Bucs seek consistency from bridge to Melancon

Five of closer's 15 saves involved recording two outs or fewer

Bucs seek consistency from bridge to Melancon

PITTSBURGH -- The Pirates jumped out to a 6-0 lead against the Rockies on Monday afternoon. It wasn't an insurmountable margin, but one most would describe as comfortable.

Yet at the end of the game, manager Clint Hurdle had to call on closer Mark Melancon for the final two outs. It was Melancon's fifth save of the season (out of 15 total) in which he recorded one or two outs and the fifth in which he's been asked to bail out another reliever in the ninth inning.

On Monday, reliever Jared Hughes began the ninth with a four-run lead. He retired Nolan Arenado for the first out then gave up consecutive singles, putting the potential tying run on deck -- and making it an official save situation.

Hughes came into a high-pressure situation in Tuesday's 12-1 win over the D-backs, throwing one pitch to escape a jam in the sixth inning. With two outs and the bases loaded, Hughes threw a 92-mph sinker and induced an inning-ending groundout from Brandon Drury.

Hughes works out of trouble

Hurdle has made it clear he will call on Melancon in any save situation, and Melancon has maintained that he's ready for anything. Still, the Pirates would prefer to see their bullpen give Melancon the occasional day off.

On April 6, Melancon cleaned up the ninth for Cory Luebke. On April 29, he recorded the final out for Arquimedes Caminero. The next day, he did the same for A.J. Schugel. On May 8, he recorded two outs in the ninth when Ryan Vogelsong couldn't finish the job. On Monday, he picked up where Hughes left off.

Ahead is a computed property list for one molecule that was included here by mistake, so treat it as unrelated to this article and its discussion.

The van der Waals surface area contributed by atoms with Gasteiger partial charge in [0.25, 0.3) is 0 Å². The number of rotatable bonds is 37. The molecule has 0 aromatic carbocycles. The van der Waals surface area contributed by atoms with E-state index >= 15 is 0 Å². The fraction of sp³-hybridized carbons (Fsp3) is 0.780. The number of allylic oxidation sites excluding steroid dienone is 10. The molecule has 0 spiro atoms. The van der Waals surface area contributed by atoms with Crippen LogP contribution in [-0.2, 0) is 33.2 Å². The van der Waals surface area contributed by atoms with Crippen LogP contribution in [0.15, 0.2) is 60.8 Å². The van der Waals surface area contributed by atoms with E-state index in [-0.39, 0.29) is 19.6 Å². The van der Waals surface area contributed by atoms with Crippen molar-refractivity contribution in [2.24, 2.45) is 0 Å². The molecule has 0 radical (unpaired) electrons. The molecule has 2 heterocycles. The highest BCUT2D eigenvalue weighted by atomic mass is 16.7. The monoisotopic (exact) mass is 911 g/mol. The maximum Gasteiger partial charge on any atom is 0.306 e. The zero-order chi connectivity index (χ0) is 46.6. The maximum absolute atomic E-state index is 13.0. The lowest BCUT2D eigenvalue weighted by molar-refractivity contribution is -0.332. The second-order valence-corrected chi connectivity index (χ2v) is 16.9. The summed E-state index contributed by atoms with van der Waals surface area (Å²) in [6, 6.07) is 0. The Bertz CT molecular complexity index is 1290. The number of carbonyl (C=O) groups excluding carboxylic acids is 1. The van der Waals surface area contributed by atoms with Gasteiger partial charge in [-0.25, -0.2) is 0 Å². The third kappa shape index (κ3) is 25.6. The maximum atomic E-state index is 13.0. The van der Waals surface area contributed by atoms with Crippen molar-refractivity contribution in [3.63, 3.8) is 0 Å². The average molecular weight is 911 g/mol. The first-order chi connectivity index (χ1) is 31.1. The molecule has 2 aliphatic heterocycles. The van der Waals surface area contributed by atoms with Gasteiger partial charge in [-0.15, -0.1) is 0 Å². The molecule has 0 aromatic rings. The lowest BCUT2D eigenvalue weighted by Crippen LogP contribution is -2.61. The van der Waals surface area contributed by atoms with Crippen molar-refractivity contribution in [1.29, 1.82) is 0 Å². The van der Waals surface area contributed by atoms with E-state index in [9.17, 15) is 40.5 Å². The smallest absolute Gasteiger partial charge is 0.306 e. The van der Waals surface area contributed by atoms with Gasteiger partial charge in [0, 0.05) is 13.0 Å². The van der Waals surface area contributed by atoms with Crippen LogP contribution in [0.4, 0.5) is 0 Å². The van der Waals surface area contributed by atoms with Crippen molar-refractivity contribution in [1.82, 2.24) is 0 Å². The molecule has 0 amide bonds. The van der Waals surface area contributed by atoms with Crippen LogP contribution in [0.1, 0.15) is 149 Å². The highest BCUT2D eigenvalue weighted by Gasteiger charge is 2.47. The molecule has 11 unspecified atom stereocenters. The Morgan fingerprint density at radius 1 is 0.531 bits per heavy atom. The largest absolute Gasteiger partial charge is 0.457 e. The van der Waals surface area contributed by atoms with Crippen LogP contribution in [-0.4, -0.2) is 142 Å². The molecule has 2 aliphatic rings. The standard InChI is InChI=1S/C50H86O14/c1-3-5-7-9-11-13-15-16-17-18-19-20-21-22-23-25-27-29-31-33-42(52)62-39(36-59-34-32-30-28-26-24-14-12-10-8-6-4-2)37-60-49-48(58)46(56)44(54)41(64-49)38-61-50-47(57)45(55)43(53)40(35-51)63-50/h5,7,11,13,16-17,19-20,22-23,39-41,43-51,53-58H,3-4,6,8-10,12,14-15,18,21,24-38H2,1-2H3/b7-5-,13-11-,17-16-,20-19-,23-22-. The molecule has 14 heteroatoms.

Melancon earns the save

Hurdle said he has no plans to send out Melancon to start the ninth with a four-run lead, which means he will continue to count on other relievers to get the job done until it's necessary to bring in Melancon. What has been the problem for the rest of the bullpen in the ninth inning?

"It's a challenging situation for anybody to go out there," Hurdle said. "You've almost got to run the table, or you get one baserunner and you're going to be out. ... The perception is he didn't pitch well, which might not be fair."

Schugel induces double play

Barmes retires
Former Pirates shortstop Clint Barmes announced his retirement after being released by the Royals on Monday. Barmes had been with Kansas City's Triple-A Omaha affiliate.

Over 13 seasons in the Majors, Barmes hit .245/.294/.379 for the Rockies, Astros, Pirates and Padres. Barmes played for Hurdle in Colorado from 2003-2009, and in Pittsburgh from 2012-14.

Informed of Barmes' decision to call it a career, Hurdle praised the glove-first infielder for his contributions to the Pirates and said he could see Barmes getting into coaching "if he wanted to."

"Big heart. Lot of want-to. Small town, small college. Just worked. Had a lot of self-confidence. Dad and mom raised him right," Hurdle said. "I'm proud of him because he's that guy that, sometimes outside of our game, people say he's an overachiever. Not in his mind. This is what he planned on doing, and he did it."

Adam Berry has covered the Pirates for MLB.com since 2015. Follow him on Twitter @adamdberry. This story was not subject to the approval of Major League Baseball or its clubs.